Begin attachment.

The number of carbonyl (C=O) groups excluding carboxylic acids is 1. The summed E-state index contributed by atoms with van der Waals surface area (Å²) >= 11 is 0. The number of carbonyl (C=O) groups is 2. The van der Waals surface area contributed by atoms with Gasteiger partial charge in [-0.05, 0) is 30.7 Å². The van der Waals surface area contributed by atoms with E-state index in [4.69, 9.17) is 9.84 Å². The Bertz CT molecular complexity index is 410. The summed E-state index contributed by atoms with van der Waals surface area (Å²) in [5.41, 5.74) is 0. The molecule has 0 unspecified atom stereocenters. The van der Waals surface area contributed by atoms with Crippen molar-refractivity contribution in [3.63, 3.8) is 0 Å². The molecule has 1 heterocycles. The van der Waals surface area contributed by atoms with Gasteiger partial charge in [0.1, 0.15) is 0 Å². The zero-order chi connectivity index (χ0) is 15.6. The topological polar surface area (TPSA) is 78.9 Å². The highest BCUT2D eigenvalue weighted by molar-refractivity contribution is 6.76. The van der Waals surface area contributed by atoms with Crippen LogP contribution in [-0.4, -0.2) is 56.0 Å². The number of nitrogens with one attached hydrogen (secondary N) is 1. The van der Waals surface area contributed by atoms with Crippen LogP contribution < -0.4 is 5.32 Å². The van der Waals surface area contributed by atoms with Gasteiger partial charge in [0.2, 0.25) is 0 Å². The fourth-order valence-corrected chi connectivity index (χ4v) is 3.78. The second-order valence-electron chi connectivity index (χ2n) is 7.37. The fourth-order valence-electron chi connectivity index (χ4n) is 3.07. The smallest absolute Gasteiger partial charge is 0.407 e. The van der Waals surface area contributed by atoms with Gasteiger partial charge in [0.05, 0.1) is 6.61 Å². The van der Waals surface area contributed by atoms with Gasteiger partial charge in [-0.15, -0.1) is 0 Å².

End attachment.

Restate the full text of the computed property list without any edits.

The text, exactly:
The number of carbonyl (C=O) groups excluding carboxylic acids is 1. The summed E-state index contributed by atoms with van der Waals surface area (Å²) >= 11 is 0. The number of carbonyl (C=O) groups is 2. The van der Waals surface area contributed by atoms with Gasteiger partial charge in [-0.05, 0) is 30.7 Å². The van der Waals surface area contributed by atoms with E-state index in [4.69, 9.17) is 9.84 Å². The Bertz CT molecular complexity index is 410. The summed E-state index contributed by atoms with van der Waals surface area (Å²) in [5.41, 5.74) is 0. The molecule has 0 unspecified atom stereocenters. The van der Waals surface area contributed by atoms with Crippen molar-refractivity contribution in [3.63, 3.8) is 0 Å². The molecule has 1 heterocycles. The van der Waals surface area contributed by atoms with Gasteiger partial charge in [0.1, 0.15) is 0 Å². The zero-order chi connectivity index (χ0) is 15.6. The topological polar surface area (TPSA) is 78.9 Å². The highest BCUT2D eigenvalue weighted by molar-refractivity contribution is 6.76. The van der Waals surface area contributed by atoms with Crippen LogP contribution in [-0.4, -0.2) is 56.0 Å². The number of nitrogens with one attached hydrogen (secondary N) is 1. The van der Waals surface area contributed by atoms with Crippen LogP contribution < -0.4 is 5.32 Å². The van der Waals surface area contributed by atoms with Gasteiger partial charge in [0.2, 0.25) is 0 Å². The fourth-order valence-corrected chi connectivity index (χ4v) is 3.78. The second-order valence-electron chi connectivity index (χ2n) is 7.37. The fourth-order valence-electron chi connectivity index (χ4n) is 3.07. The smallest absolute Gasteiger partial charge is 0.407 e. The van der Waals surface area contributed by atoms with Gasteiger partial charge in [0.05, 0.1) is 6.61 Å². The van der Waals surface area contributed by atoms with Gasteiger partial charge in [-0.15, -0.1) is 0 Å².